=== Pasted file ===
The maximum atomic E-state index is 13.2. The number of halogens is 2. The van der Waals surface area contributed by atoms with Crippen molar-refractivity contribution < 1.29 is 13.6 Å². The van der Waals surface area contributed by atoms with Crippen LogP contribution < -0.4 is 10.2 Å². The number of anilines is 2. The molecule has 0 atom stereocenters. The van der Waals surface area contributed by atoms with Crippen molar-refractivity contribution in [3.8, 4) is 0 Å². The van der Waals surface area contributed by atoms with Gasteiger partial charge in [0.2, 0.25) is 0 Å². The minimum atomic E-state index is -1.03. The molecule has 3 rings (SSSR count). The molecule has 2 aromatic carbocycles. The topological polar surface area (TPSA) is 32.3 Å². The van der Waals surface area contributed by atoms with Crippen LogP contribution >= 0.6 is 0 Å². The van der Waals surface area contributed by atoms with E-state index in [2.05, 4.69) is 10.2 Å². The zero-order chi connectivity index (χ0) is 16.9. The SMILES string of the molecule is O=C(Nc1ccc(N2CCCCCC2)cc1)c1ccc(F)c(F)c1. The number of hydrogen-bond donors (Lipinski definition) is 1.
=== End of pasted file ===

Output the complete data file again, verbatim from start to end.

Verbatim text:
The maximum atomic E-state index is 13.2. The number of halogens is 2. The van der Waals surface area contributed by atoms with Crippen molar-refractivity contribution < 1.29 is 13.6 Å². The van der Waals surface area contributed by atoms with Crippen LogP contribution < -0.4 is 10.2 Å². The number of anilines is 2. The molecule has 0 atom stereocenters. The van der Waals surface area contributed by atoms with Crippen molar-refractivity contribution in [3.8, 4) is 0 Å². The van der Waals surface area contributed by atoms with Gasteiger partial charge in [0.2, 0.25) is 0 Å². The minimum atomic E-state index is -1.03. The molecule has 3 rings (SSSR count). The molecule has 2 aromatic carbocycles. The topological polar surface area (TPSA) is 32.3 Å². The van der Waals surface area contributed by atoms with Crippen LogP contribution >= 0.6 is 0 Å². The van der Waals surface area contributed by atoms with E-state index in [2.05, 4.69) is 10.2 Å². The zero-order chi connectivity index (χ0) is 16.9. The SMILES string of the molecule is O=C(Nc1ccc(N2CCCCCC2)cc1)c1ccc(F)c(F)c1. The number of hydrogen-bond donors (Lipinski definition) is 1.